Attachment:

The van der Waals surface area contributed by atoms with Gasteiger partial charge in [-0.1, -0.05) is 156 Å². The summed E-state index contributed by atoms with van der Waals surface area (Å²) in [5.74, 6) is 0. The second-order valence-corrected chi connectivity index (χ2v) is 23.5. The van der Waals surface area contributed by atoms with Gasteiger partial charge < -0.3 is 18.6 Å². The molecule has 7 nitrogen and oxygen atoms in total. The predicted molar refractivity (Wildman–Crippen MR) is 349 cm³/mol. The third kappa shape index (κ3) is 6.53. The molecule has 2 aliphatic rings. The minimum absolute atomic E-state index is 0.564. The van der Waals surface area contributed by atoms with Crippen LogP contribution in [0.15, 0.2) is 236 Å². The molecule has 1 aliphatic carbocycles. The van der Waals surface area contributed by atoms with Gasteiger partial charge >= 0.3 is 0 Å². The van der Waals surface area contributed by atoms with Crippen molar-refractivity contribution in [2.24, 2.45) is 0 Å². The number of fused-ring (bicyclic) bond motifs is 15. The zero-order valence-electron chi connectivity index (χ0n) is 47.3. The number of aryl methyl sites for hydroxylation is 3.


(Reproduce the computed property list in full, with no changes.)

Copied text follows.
The van der Waals surface area contributed by atoms with Gasteiger partial charge in [-0.1, -0.05) is 156 Å². The summed E-state index contributed by atoms with van der Waals surface area (Å²) in [5.74, 6) is 0. The second-order valence-corrected chi connectivity index (χ2v) is 23.5. The van der Waals surface area contributed by atoms with Gasteiger partial charge < -0.3 is 18.6 Å². The molecule has 7 nitrogen and oxygen atoms in total. The predicted molar refractivity (Wildman–Crippen MR) is 349 cm³/mol. The third kappa shape index (κ3) is 6.53. The molecule has 2 aliphatic rings. The minimum absolute atomic E-state index is 0.564. The van der Waals surface area contributed by atoms with Crippen LogP contribution in [0.15, 0.2) is 236 Å². The molecule has 1 aliphatic carbocycles. The van der Waals surface area contributed by atoms with Gasteiger partial charge >= 0.3 is 0 Å². The van der Waals surface area contributed by atoms with Crippen molar-refractivity contribution in [2.24, 2.45) is 0 Å². The number of fused-ring (bicyclic) bond motifs is 15. The zero-order valence-electron chi connectivity index (χ0n) is 47.3. The number of aryl methyl sites for hydroxylation is 3.